Actively released from cells, exosomes are tiny vesicles (50-150nm diameter) that transport cargo consisting of mRNA, miRNA and proteins, to recipient cells. These can be at a distance from the source of the exosomes which are taken up and their contents released to alter the behaviour of the recipient cells. We have positively identified exosomes in uterine fluid and trapped in mucus contained within this fluid. Exosomes have been prepared from an human endometrial epithelial cell line and been shown to contain select miRNAs, some of which are not detectable in the cells of origin.
We propose that these exosomes play an important role in embryo-maternal communication at implantation.Our current major aims are twofold:
- To determine the proteome of exosomes derived from endometrial epithelial cells, and how this is altered by the hormone, estrogen and progesterone that drive the menstrual cycle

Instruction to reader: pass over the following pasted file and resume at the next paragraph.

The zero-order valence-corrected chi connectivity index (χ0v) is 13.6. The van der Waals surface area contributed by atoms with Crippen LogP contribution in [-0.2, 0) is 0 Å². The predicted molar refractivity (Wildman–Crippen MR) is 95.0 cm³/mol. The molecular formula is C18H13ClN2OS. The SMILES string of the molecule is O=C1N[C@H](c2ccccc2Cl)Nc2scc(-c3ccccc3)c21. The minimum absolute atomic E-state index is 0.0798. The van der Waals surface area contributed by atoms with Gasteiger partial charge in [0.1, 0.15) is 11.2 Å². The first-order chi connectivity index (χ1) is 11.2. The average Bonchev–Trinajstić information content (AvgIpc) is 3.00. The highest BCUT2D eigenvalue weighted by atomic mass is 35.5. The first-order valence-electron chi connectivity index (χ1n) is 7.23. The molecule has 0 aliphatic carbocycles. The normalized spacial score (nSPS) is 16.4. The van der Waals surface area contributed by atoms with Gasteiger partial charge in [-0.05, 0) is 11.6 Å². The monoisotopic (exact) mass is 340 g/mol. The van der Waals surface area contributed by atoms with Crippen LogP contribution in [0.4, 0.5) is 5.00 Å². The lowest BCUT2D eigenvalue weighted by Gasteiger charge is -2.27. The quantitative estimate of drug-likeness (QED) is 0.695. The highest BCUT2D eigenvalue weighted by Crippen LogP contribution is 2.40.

- To establish that exosomes are taken up by pre-implantation embryos and that they alter their function. To achieve the latter we will use cell culture models of human implantation in which either mouse embryos or simulated human embryos (spheres of trophectodermal cells) attach to and penetrate polarised layers of human endometrial epithelial cells in culture. Exosome (or exosome-specific cargo miRNA / protein) is expected to alter either or both adhesive or invasive capacity of the trophectodermal cells
Professor Richard Simpson: La Trobe University
Dr David Greening: La Trobe University
Dr Susan Fisher: University of California, San Francisco, USA